A tiny party of hardliners holds the balance of power in Britain. Here’s what you need to know

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June 9, 2017

After last week’s shocking results, Britain’s Conservative Party had to make a deal with Northern Ireland’s Democratic Unionist Party (DUP) to return to government. It appears likely that the DUP will not go into a coalition with the Conservatives, but will simply support the “minority government” from the outside on key votes, while not being part of the coalition.

Here’s what you need to know about the DUP and the likely deal they will strike.

It is Northern Ireland’s hard-line Unionist party.

The DUP, as the name suggests, is a party that supports the union between Great Britain and Northern Ireland, and opposes nationalists and republicans who would prefer a united Ireland. In Northern Ireland’s political system, there is a very strong link between voting and religion: Most Catholics vote for nationalist or republicans; most Protestants vote for unionists. Since a peace agreement was reached a decade ago, Ulster politics have become more polarized, with Protestants tending to vote for more extreme unionists and Catholics voting for republicans, who were associated with the Irish Republican Army, instead of nationalists. This polarization benefited both the DUP, which took seats in Parliament from the less fervent Ulster Unionist Party in Thursday’s election, and the republican Sinn Fein party, which wiped out the nationalist SDLP.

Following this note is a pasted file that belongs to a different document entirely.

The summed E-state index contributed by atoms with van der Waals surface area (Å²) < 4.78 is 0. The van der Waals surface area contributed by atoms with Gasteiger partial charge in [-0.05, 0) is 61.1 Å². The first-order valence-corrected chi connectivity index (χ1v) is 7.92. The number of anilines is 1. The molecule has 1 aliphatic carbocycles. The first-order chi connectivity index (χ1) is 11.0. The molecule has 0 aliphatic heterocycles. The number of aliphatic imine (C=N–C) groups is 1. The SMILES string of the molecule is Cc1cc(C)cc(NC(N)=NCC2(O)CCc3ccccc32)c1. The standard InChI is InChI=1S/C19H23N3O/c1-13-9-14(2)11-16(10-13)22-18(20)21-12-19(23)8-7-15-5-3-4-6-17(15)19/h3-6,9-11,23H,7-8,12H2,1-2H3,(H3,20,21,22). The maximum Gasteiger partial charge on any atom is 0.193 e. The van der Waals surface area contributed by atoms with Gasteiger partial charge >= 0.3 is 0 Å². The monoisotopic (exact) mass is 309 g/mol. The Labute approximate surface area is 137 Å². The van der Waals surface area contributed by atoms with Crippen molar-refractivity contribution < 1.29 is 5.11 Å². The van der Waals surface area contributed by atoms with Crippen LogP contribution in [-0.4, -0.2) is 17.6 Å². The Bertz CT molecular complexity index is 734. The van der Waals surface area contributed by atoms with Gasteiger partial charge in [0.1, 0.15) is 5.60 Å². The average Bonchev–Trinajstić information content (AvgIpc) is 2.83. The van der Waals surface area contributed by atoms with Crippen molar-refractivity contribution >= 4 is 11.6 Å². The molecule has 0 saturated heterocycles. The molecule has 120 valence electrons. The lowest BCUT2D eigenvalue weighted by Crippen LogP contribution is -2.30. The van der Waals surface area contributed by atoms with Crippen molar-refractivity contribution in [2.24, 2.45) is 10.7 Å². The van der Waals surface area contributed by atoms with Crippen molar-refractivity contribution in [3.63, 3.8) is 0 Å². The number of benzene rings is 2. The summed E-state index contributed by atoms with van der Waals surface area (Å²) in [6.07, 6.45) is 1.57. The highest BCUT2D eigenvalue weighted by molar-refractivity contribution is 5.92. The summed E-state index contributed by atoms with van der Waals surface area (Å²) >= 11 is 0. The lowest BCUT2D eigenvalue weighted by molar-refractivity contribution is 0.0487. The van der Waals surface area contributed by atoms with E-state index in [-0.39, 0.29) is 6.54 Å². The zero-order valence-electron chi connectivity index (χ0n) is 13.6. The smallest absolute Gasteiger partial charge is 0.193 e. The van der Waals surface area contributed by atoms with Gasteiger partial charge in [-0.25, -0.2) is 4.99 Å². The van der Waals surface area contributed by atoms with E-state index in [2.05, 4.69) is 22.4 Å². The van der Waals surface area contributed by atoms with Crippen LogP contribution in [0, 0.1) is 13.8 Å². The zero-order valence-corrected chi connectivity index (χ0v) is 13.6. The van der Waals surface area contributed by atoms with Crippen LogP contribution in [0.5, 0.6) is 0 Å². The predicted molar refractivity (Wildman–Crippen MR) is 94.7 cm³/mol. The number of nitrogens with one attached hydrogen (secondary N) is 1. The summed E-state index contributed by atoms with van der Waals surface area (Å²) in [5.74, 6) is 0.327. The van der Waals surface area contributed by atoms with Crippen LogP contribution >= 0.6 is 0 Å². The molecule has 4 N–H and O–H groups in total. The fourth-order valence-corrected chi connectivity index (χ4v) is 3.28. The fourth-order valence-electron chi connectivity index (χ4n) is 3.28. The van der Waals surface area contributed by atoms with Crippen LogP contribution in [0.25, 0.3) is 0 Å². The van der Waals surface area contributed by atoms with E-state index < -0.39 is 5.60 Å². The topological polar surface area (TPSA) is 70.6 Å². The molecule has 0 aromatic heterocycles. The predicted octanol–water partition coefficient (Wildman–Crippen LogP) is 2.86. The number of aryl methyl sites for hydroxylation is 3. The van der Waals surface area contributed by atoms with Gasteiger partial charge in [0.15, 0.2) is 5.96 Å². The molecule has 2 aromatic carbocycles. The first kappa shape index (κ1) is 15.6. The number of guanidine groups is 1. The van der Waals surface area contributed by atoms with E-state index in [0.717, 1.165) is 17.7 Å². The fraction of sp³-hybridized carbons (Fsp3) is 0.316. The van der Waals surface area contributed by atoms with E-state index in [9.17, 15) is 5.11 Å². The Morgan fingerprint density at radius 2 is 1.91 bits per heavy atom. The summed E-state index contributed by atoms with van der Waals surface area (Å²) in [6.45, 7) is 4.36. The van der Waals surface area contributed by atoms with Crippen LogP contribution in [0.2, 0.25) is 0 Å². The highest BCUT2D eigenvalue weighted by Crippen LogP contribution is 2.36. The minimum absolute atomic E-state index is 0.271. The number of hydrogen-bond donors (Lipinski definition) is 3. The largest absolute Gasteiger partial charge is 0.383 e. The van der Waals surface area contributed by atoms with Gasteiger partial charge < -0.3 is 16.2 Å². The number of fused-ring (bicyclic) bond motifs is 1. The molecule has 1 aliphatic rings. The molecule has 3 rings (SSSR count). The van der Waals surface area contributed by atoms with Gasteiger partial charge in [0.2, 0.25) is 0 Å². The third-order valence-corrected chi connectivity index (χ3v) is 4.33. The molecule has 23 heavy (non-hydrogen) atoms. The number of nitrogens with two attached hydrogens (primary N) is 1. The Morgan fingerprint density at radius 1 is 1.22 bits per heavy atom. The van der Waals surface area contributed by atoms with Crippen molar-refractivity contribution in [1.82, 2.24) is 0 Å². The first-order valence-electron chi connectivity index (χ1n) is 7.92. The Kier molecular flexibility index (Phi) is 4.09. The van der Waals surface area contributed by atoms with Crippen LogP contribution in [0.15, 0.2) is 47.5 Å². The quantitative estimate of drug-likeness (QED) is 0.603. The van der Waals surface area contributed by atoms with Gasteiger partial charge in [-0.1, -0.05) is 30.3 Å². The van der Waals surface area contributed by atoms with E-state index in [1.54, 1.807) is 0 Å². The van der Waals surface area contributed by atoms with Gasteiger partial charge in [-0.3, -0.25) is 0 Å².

It is associated with anti-Catholic evangelical Protestantism.

Originally, the DUP was closely associated with the Free Presbyterian Church of Ulster, which was founded by the Rev. Ian Paisley, who also led the DUP for decades. The Free Presbyterians are evangelical, fundamentalist Christians. In contrast to conservative evangelicals in the United States, who forged a tacit political alliance with conservative Catholics decades ago, the Free Presbyterians have strong anti-Catholic views. Paisley himself was involved with anti-Catholic paramilitaries in the 1960s and notoriously yelled that Pope John Paul II was the “Antichrist” when the pontiff visited the European Parliament in the 1980s. The relationship between the church and party has weakened over time: Paisley’s successor as party leader, Peter Robinson, started the movement away from domination by the Free Presbyterians, and the current DUP leader, Arlene Foster, is a member of the Episcopalian-linked Church of Ireland. Nonetheless, the party’s association with a particular brand of fundamentalist Christianity has shaped many of its political positions (including not only hostility to Catholic Irish nationalism, but to homosexuality too).

Read the full piece at The Washington Post